This free Information Age Education newsletter is written by David
Moursund and produced by Ken Loge. For more information, see the end of
Two Big Questions:
- Are you, personally, satisfied with the quality of our
precollege education system and our teacher education system?
- If not, what are your recommendations on how to improve
This issue of the IAE Newsletter contains a few of my thoughts. To
share your thoughts with others, please go to http://iae-pedia.org/Talk:Substantially_Improving_Education
log in, and add your comments.
The Russian space vehicle
Sputnik 1 launched in 1957 ignited the space
race component of the Cold War between the USSR and the United States.
This led to explorations into our education system and substantially
increased funding for students wanting to do graduate work in science,
math, engineering, and technology. It also eventually led to the Nation
Science Foundation beginning to fund a substantial amount of inservice
education for precollege teachers of math and the sciences.
April 1983 report, A Nation At Risk, helped to “stir up” politicians,
business people, and educators throughout the country. Quoting from
an unfriendly foreign power had attempted to
impose on America the mediocre educational performance that exists
today, we might well have viewed it as an act of war. As it stands, we
have allowed this to happen to ourselves. We have even squandered the
gains in student achievement made in the wake of the Sputnik challenge.
My (Dave Moursund) personal thoughts: Education can be improved
by increasing the number of good, experienced teachers who are well
prepared in content, content pedagogy, and general pedagogy. The
standards currently being set in some of the discipline areas are too
low. For example, see my Webpage http://iae-pedia.org/Communicating_in_the_Language_of_Mathematics
We could substantially improve math and science education at the
elementary school level by having these disciplines taught by math and
Looking at Current Times
Over the past decade there
have been a variety of tests that allow
international comparisons of educational systems. Two well-publicized
• The Trends in International Mathematics and Science Study (TIMSS http://nces.ed.gov/timss/index.asp
data has been collected in 1995, 1999, 2003, and 2007.
• Program for International Student Assessment (PISA) 2006. This
presents the results from the most recent PISA survey, which focused on
science and also assessed mathematics and reading. For video that
summarize some of the results, see: http://www.asiasociety.org/resources/losingedge.html
addition, recent data suggest that only about 70 to 75 percent of US
students are graduating from high school. and there is little evidence
that our overall educational system has significantly improved during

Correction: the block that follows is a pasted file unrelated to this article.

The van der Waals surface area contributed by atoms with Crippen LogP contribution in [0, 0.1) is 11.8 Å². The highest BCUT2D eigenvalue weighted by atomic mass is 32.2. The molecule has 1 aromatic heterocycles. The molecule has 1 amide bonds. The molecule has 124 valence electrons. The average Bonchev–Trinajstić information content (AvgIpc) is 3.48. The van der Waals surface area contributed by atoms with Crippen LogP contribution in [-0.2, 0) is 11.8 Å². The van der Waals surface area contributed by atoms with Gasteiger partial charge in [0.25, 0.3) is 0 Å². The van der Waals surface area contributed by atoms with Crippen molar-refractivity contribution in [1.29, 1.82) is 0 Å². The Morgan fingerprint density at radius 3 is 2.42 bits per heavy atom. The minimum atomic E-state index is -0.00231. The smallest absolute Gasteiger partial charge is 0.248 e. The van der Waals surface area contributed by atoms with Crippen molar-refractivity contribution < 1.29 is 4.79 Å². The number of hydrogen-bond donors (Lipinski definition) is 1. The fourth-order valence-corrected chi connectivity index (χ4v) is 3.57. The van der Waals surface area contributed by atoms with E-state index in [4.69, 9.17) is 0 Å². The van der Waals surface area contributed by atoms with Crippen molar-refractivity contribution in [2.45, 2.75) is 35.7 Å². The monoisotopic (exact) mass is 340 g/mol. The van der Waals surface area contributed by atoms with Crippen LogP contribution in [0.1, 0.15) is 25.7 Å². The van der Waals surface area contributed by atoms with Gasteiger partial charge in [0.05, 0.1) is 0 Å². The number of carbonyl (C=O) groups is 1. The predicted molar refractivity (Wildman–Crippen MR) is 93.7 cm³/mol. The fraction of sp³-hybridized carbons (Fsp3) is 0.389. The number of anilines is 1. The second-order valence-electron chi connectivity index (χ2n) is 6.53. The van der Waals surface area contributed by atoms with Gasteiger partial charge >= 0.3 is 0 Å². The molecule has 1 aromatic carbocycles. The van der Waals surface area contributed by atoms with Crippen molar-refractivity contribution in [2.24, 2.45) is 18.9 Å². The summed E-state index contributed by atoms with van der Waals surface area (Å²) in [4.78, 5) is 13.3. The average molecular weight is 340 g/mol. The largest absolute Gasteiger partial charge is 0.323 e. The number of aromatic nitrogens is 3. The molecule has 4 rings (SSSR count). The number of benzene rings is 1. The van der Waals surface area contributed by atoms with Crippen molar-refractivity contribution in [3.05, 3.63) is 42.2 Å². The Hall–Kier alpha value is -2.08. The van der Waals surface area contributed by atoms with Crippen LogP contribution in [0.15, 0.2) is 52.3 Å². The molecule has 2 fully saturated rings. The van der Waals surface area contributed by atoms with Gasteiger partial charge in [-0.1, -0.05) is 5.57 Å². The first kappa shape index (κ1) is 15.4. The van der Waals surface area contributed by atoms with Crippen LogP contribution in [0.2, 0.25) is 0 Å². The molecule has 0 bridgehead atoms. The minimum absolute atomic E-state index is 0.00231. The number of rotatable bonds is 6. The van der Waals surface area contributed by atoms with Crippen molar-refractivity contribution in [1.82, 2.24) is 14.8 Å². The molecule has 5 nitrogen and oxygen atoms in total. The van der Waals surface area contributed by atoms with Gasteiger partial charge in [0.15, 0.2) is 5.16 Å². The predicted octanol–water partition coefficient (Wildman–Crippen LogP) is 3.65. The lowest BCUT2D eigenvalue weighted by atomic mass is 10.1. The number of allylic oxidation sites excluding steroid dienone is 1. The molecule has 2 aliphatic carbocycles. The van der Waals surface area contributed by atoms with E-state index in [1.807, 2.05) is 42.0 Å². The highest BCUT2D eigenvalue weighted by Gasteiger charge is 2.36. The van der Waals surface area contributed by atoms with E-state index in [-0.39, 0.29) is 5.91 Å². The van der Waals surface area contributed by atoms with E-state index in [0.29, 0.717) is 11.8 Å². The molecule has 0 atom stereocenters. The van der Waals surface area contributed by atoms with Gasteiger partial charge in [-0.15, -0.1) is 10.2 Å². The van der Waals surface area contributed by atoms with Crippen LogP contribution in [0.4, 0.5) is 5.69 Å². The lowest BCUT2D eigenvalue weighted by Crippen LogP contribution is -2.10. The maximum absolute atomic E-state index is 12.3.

the past few decades.
My (Dave Moursund) personal thoughts: In
my opinion, our precollege educational system is slowly losing ground
in its battle with attention grabbing and attention holding non-school
activities such as the various forms of electronic games, audio media,
video media, and telecommunication systems. Increasingly, curriculum
content, instructional processes, and assessment are not authentic—they
are not very well aligned with the “real world outside of schools.” One
way to attach this problem is through a substantial increase in
project-based learning in which students draw upon their full range of
education and interests as they work to produce a product, performance,
or presentation. See http://iae-pedia.org/Good_PBL_Lesson_Plans
Looking into the
We are living at a time
where the pace of change in science,
technology, engineering, and mathematics is both high and is
increasing. Among other things, this is leading to the world becoming
“smaller” and an increasing global competition for jobs. Some of the
very rapidly change areas include computer technology (including
robotics), nanotechnology, gene technology, and brain science.
(Dave Moursund) personal thoughts: Here are two major flaws that I see
in our educational system. First, many students are not learning to
take responsibility for their own current education. Second, our
educational system is not preparing students for the continuing rapid
pace of globalization. There needs to be far more emphasis on the idea
of illustrated in the following assignment:
this class we
are currently studying (teacher gives a short description.) The
assignment is to select some aspect of this topic that you feel will
empower you to better deal with possible futures you envision in your
life, present arguments supporting this choice of topic, develop a plan
of action for substantially increasing your level of expertise in this
area, carry out your plan of action, and demonstrate your increased
level of expertise. (See http://iae-pedia.org/Tools_That_Empower_Students.)
About Information Age
Information Age Education (IAE) is a non-profit organization
to improving education for learners of all ages throughout the world.
IAE is a project of the Science Factory, a 501(c)(3) science and
technology museum located in Eugene, Oregon. Current IAE activities
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a Website containing free books and articles at http://I-A-E.org, and the
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